Claus Edward Fristrom
Born in Sweden, Edward Fristrom was the brother of Oscar (1856-1918) portrait painter and founder of the Queensland Art Society. Edward Fristrom was a naval cadet on a Swedish training ship who deserted while in Australian waters to join his brother in Brisbane. In 1896 he was on the council of the art society there and along with the more adventurous Australian painters he shared the neo-impressionist style. Although this style was practiced in New Zealand it never approached the same level of acceptance as it did in Australia however Fristrom was to retain the style throughout his lifetime.
Arriving in Auckland in 1903, Fristrom exhibited with the Auckland Society of Arts (A.S.A) until 1909 when he went to Brisbane to visit his brother. Fristrom returned to New Zealand again in 1911 to teach at the Elam School of Art, resigning in 1915 over a pay dispute. In these latter years he exhibited with the Auckland Society of Arts and the Academy of Fine Arts. He visited his friend Marcus King in Wellington before departing for the USA where he died in Carmel, California.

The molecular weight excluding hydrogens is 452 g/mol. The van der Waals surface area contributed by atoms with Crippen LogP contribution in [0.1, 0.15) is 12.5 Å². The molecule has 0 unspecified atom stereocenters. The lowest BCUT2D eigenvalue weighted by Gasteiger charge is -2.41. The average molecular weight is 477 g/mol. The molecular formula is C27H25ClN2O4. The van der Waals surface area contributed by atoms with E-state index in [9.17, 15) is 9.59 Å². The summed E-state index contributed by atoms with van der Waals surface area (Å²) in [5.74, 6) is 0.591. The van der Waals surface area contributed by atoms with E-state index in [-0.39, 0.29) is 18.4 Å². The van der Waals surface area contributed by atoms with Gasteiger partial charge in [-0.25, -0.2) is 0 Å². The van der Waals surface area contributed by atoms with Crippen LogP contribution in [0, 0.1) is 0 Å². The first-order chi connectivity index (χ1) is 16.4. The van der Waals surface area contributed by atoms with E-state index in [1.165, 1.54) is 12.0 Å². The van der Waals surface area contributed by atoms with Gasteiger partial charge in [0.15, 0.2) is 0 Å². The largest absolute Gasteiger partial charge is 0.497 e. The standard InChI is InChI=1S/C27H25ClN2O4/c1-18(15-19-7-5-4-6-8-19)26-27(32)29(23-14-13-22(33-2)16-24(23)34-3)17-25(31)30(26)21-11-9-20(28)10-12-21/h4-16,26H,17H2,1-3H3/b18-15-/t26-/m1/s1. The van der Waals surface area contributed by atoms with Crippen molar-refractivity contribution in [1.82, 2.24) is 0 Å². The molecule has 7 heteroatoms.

Fristrom is represented in all major New Zealand galleries, the Turnbull and Hocken Libraries and he is most known for his small impressionist oil paintings - portraits and landscapes.